Faces Behind the Screen: Cat Brewer (Sign the Show)
When Cat Brewer saw a sign language interpreter for the first time at a concert over five years ago, her passion for equal access to entertainment was born. Not long after that, she embarked on her journey as the executive producer and director of Sign the Show, a documentary which highlights the lack of equal access to entertainment for people who are deaf and hard of hearing.
“Entertainment brings so much joy to people’s lives.”
After speaking with people in the Deaf community, Cat learned that deaf and hard of hearing people face many barriers and challenges when trying to access live entertainment. She has since dedicated herself to creating Sign the Show in the hopes that it will raise awareness and bring positive change to the entertainment industry.
We had the privilege of interviewing Cat for Faces Behind the Screen. In her interview, she brings to light some of the issues of accessibility in entertainment and what we can do to help improve equal access. She also tells us all about Sign the Show, which she hopes to submit to film festivals later this year.
In Cat’s words, “It’s going to take a whole community. It’s going to take everyone. It’s going to take hearing people to advocate. It’s going to take deaf people to continue advocating. Because I did not start this fight on my own. I’m just doing one little piece in a way that I know how.”
In part one of Cat’s interview, she tells us the inspiration behind the documentary, Sign the Show, and describes what access to entertainment is like for people who are deaf or hard of hearing.
We’d like to get to know you a little more. What’s your background?
CAT BREWER: I have been a teacher for the last 20 years. I teach communications courses at the community college level, mostly public speaking and interpersonal communication. I’ve done a lot of PR and marketing for some jazz musicians from the Bay Area, but that almost seems like a lifetime ago. And more recently, in the last five years, I started producing this documentary called Sign the Show.
What got you on this path of wanting to create a documentary and start producing and directing?
CAT BREWER: I actually never had any desire to be in entertainment. I have no knowledge or background in film whatsoever. But about five and a half years ago, I attended a concert. And for the very first time, I saw a sign language interpreter [at the concert]. I’ve been going to concerts since I was eight years old…and I was both ignorant and amazed at what I saw.
I really didn’t have much involvement in the deaf community at all. I knew a couple of deaf people, but they were peripherally in my life…I didn’t realize that deaf people could enjoy music or that they liked to go to concerts, and that’s where my ignorance came in. So I started chatting with the interpreter and then communicating with the deaf people that were there at the concert through the interpreter because I don’t sign. I didn’t back then, and I don’t sign as well as I would like to now.
Through that conversation, I learned that…deaf people do love music, that they do want to attend concerts, but that they face a lot of challenges or access to barriers when trying to go to see live entertainment…I think it just clicked in my head, like, hey, I have taken my hearing privilege for granted my entire life.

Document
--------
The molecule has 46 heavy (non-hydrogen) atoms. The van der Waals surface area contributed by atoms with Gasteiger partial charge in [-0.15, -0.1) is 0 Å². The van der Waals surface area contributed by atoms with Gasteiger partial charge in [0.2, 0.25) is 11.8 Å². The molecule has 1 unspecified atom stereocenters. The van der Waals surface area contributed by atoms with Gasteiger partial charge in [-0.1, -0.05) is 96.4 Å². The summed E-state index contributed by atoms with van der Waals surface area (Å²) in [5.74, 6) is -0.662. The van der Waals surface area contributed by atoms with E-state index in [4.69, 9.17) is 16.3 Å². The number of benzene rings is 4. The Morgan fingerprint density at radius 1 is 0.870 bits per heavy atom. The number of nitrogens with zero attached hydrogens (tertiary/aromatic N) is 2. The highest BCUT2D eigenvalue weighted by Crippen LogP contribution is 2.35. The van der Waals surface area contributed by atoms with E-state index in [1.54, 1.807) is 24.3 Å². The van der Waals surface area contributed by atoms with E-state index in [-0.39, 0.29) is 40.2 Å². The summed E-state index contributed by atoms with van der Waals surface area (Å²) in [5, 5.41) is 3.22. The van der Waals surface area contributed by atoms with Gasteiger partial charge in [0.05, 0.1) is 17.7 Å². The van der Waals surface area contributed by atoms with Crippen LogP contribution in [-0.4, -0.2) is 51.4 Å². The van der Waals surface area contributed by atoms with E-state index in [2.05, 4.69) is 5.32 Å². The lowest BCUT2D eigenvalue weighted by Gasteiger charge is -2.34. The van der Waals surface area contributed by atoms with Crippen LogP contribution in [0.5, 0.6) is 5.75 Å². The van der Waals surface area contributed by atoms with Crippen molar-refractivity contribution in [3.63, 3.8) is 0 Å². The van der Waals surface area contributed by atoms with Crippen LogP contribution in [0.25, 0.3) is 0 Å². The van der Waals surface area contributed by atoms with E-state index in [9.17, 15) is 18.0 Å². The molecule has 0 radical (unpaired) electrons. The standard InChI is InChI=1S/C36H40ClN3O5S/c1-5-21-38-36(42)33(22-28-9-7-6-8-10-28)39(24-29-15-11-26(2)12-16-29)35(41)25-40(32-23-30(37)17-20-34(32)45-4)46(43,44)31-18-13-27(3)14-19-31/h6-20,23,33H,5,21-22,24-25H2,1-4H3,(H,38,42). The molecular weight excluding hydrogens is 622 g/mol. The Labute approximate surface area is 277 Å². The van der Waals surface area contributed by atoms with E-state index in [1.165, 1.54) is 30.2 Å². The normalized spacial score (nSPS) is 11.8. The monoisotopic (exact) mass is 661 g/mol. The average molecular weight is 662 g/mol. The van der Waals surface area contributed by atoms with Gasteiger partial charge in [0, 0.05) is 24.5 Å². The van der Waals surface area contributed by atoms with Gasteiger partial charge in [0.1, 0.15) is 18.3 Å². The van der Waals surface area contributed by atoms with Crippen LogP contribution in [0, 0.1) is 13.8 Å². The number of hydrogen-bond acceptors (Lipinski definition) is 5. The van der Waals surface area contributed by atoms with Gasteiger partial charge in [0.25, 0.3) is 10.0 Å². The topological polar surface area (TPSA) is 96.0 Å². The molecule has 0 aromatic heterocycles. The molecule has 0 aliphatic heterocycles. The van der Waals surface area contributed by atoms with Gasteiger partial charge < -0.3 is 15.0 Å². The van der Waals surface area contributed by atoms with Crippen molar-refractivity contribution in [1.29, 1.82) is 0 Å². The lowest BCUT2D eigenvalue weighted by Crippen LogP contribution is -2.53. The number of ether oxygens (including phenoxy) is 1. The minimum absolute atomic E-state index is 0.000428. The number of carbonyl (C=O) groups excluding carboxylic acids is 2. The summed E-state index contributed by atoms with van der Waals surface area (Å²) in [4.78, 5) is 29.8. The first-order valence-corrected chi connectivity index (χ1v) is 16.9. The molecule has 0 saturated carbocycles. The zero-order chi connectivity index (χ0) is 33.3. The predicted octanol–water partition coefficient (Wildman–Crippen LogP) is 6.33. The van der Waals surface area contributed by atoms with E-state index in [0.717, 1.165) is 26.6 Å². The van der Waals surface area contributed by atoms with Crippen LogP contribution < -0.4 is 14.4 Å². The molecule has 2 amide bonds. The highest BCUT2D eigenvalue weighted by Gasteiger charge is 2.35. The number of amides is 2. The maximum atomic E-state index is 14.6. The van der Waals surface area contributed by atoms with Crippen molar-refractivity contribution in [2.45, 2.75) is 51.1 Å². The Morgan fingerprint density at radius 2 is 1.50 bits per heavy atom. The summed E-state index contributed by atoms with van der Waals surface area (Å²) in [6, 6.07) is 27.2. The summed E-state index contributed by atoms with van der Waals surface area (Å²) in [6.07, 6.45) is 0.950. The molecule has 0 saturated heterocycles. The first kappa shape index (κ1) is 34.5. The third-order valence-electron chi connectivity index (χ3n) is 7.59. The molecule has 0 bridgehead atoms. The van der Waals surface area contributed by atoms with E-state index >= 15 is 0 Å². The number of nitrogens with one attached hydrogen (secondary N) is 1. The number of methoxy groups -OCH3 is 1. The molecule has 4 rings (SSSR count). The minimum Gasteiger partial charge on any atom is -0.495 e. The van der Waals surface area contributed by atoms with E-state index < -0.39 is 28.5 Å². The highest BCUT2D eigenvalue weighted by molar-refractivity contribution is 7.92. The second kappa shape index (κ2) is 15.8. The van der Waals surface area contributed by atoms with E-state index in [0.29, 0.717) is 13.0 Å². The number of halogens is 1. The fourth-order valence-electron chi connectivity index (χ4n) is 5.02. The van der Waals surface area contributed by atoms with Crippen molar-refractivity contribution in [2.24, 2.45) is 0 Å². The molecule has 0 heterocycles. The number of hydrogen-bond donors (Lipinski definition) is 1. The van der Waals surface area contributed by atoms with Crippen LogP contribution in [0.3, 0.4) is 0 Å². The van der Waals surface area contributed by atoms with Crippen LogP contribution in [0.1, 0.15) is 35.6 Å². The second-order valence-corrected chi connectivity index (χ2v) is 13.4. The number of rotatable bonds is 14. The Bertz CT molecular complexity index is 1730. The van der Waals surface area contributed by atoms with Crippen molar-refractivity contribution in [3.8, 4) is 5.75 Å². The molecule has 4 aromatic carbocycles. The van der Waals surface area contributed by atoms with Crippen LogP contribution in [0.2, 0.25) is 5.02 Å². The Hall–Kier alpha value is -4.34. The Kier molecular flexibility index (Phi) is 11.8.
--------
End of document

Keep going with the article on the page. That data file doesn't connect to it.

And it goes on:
Can you describe what access to entertainment is like for people who are deaf or hard of hearing, and why did that spark your desire to make Sign the Show?
CAT BREWER: If I want to go see a concert or a comedy show, I basically just go online or go purchase a ticket somewhere and go. I don’t have to jump through hoops or come up against barriers or challenges to be able to do so. And so I started thinking, like, well, that’s not fair because entertainment brings so much joy to people’s lives, whether it’s music or comedy.
And I was like, OK, well, what can I do to help make this more accessible?
I started talking to more people, and then I got an idea to write an article for the school newspaper. Like I said, I’m a teacher. And then a friend of mine who works at a big newspaper in the Bay Area was like, hey, I think this is a great idea. We’ll publish an article for you.
I started talking to another friend, and he was like, oh, you should make a documentary. And again, I have no background in this whatsoever, so I took a one-day intensive course in filmmaking at a film school in San Francisco. And I spent probably three hours in Best Buy drilling the employee there about, like, what kind of camera should I get? I’m a teacher, so I was on a budget. And I ended up buying a camera, and then I hit the ground running.
I started approaching deaf people and sign language interpreters and comedians and musicians and theater actors to try to create a story for film to tell the story of the challenges that the deaf and hard of hearing community face when trying to access live entertainment.
What has life been like for you while making Sign the Show?
CAT BREWER: Yeah. Within [the past] five years, I’ve had major life changes. I uprooted my life and moved to Las Vegas. And then I’ve still been teaching and trying to have a little bit of a life. But I had no idea [the documentary] would, one, take this long, and two, cost so much. But…I wouldn’t have traded this experience for the world. I’ve met some of the most amazing people…I met Matt Maxey, and I consider him one of my dear friends. And I met interpreters [like] Holly Maniatty, who I also consider a really close friend.
Part 2 Coming Soon
Faces Behind the Screen would like to thank Cat Brewer for participating in our storytelling project. If you’re interested in sharing your story with us, fill out our nomination form.
Faces Behind the Screen is a storytelling project focusing on members of the Deaf and hard of hearing community.